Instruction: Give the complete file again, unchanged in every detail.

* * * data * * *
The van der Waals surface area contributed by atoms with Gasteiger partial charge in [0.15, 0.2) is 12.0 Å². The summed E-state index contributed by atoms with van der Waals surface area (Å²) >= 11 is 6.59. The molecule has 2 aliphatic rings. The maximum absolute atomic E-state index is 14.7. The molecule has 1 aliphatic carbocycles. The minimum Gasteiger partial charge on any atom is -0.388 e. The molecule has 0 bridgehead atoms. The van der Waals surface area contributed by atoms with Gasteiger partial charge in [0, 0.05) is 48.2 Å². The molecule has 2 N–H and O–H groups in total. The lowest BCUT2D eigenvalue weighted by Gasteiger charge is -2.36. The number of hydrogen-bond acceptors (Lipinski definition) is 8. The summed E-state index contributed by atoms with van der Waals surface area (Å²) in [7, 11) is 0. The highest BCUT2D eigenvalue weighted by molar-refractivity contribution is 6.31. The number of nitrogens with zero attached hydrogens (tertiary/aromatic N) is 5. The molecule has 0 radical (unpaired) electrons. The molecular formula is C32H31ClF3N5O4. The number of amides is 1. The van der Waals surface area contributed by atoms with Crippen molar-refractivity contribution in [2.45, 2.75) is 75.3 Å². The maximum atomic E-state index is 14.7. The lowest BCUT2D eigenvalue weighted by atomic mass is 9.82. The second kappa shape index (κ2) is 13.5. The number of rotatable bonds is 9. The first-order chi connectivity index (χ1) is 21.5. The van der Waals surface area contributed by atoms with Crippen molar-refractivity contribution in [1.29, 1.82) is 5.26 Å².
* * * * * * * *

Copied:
The van der Waals surface area contributed by atoms with Gasteiger partial charge in [0.15, 0.2) is 12.0 Å². The summed E-state index contributed by atoms with van der Waals surface area (Å²) >= 11 is 6.59. The molecule has 2 aliphatic rings. The maximum absolute atomic E-state index is 14.7. The molecule has 1 aliphatic carbocycles. The minimum Gasteiger partial charge on any atom is -0.388 e. The molecule has 0 bridgehead atoms. The van der Waals surface area contributed by atoms with Gasteiger partial charge in [0, 0.05) is 48.2 Å². The molecule has 2 N–H and O–H groups in total. The lowest BCUT2D eigenvalue weighted by Gasteiger charge is -2.36. The number of hydrogen-bond acceptors (Lipinski definition) is 8. The summed E-state index contributed by atoms with van der Waals surface area (Å²) in [7, 11) is 0. The highest BCUT2D eigenvalue weighted by molar-refractivity contribution is 6.31. The number of nitrogens with zero attached hydrogens (tertiary/aromatic N) is 5. The molecule has 0 radical (unpaired) electrons. The molecular formula is C32H31ClF3N5O4. The number of amides is 1. The van der Waals surface area contributed by atoms with Crippen molar-refractivity contribution in [2.45, 2.75) is 75.3 Å². The maximum atomic E-state index is 14.7. The lowest BCUT2D eigenvalue weighted by atomic mass is 9.82. The second kappa shape index (κ2) is 13.5. The number of rotatable bonds is 9. The first-order chi connectivity index (χ1) is 21.5. The van der Waals surface area contributed by atoms with Crippen molar-refractivity contribution in [1.29, 1.82) is 5.26 Å².